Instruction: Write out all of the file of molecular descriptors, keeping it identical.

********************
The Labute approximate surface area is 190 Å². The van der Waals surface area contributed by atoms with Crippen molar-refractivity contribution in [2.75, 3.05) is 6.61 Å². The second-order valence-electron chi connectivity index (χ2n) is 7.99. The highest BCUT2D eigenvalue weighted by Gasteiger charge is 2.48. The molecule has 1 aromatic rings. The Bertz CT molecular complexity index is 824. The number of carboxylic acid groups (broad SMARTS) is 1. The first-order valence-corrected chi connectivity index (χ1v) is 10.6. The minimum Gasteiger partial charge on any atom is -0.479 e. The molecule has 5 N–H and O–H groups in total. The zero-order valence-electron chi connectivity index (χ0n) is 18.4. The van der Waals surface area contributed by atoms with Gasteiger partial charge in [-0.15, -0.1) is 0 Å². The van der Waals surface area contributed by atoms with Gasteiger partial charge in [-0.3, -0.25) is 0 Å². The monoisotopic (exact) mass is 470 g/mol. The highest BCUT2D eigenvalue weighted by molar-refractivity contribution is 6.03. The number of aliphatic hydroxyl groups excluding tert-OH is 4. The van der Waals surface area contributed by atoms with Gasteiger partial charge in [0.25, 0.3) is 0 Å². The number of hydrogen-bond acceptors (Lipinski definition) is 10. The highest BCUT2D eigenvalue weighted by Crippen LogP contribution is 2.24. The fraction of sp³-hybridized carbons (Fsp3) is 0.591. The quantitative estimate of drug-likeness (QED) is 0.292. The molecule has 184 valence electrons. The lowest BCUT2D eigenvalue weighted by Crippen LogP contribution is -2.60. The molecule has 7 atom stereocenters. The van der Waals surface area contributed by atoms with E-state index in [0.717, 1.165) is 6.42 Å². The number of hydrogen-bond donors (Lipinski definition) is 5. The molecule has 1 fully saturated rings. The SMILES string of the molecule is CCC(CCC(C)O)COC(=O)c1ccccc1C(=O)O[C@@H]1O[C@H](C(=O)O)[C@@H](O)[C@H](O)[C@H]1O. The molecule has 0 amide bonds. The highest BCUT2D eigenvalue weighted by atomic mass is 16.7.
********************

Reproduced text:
The Labute approximate surface area is 190 Å². The van der Waals surface area contributed by atoms with Crippen molar-refractivity contribution in [2.75, 3.05) is 6.61 Å². The second-order valence-electron chi connectivity index (χ2n) is 7.99. The highest BCUT2D eigenvalue weighted by Gasteiger charge is 2.48. The molecule has 1 aromatic rings. The Bertz CT molecular complexity index is 824. The number of carboxylic acid groups (broad SMARTS) is 1. The first-order valence-corrected chi connectivity index (χ1v) is 10.6. The minimum Gasteiger partial charge on any atom is -0.479 e. The molecule has 5 N–H and O–H groups in total. The zero-order valence-electron chi connectivity index (χ0n) is 18.4. The van der Waals surface area contributed by atoms with Gasteiger partial charge in [-0.15, -0.1) is 0 Å². The van der Waals surface area contributed by atoms with Gasteiger partial charge in [-0.3, -0.25) is 0 Å². The monoisotopic (exact) mass is 470 g/mol. The highest BCUT2D eigenvalue weighted by molar-refractivity contribution is 6.03. The number of aliphatic hydroxyl groups excluding tert-OH is 4. The van der Waals surface area contributed by atoms with Gasteiger partial charge in [0.25, 0.3) is 0 Å². The number of hydrogen-bond acceptors (Lipinski definition) is 10. The highest BCUT2D eigenvalue weighted by Crippen LogP contribution is 2.24. The fraction of sp³-hybridized carbons (Fsp3) is 0.591. The quantitative estimate of drug-likeness (QED) is 0.292. The molecule has 184 valence electrons. The lowest BCUT2D eigenvalue weighted by Crippen LogP contribution is -2.60. The molecule has 7 atom stereocenters. The van der Waals surface area contributed by atoms with E-state index in [0.717, 1.165) is 6.42 Å². The number of hydrogen-bond donors (Lipinski definition) is 5. The molecule has 1 fully saturated rings. The SMILES string of the molecule is CCC(CCC(C)O)COC(=O)c1ccccc1C(=O)O[C@@H]1O[C@H](C(=O)O)[C@@H](O)[C@H](O)[C@H]1O. The molecule has 0 amide bonds. The highest BCUT2D eigenvalue weighted by atomic mass is 16.7.